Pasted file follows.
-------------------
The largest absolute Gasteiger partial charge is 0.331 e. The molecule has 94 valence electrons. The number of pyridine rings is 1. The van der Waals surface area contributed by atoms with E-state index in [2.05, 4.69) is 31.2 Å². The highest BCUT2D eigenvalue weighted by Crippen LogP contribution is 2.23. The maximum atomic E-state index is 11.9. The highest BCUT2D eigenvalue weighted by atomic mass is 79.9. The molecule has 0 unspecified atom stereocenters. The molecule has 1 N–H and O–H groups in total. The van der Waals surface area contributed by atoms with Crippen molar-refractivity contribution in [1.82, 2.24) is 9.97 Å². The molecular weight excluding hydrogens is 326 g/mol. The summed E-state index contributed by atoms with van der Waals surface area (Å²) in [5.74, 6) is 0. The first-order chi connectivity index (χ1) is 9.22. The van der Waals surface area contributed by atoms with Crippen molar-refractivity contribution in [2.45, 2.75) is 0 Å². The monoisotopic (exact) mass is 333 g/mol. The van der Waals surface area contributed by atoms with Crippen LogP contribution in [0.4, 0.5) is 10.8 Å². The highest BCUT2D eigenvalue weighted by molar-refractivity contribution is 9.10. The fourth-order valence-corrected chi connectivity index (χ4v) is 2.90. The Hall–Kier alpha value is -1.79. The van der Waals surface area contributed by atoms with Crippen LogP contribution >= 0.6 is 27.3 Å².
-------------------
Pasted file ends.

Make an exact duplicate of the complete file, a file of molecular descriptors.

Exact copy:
The largest absolute Gasteiger partial charge is 0.331 e. The molecule has 94 valence electrons. The number of pyridine rings is 1. The van der Waals surface area contributed by atoms with E-state index in [2.05, 4.69) is 31.2 Å². The highest BCUT2D eigenvalue weighted by Crippen LogP contribution is 2.23. The maximum atomic E-state index is 11.9. The highest BCUT2D eigenvalue weighted by atomic mass is 79.9. The molecule has 0 unspecified atom stereocenters. The molecule has 1 N–H and O–H groups in total. The van der Waals surface area contributed by atoms with Crippen molar-refractivity contribution in [1.82, 2.24) is 9.97 Å². The molecular weight excluding hydrogens is 326 g/mol. The summed E-state index contributed by atoms with van der Waals surface area (Å²) in [5.74, 6) is 0. The first-order chi connectivity index (χ1) is 9.22. The van der Waals surface area contributed by atoms with Crippen molar-refractivity contribution in [2.45, 2.75) is 0 Å². The monoisotopic (exact) mass is 333 g/mol. The van der Waals surface area contributed by atoms with Crippen LogP contribution in [0.4, 0.5) is 10.8 Å². The highest BCUT2D eigenvalue weighted by molar-refractivity contribution is 9.10. The fourth-order valence-corrected chi connectivity index (χ4v) is 2.90. The Hall–Kier alpha value is -1.79. The van der Waals surface area contributed by atoms with Crippen LogP contribution >= 0.6 is 27.3 Å².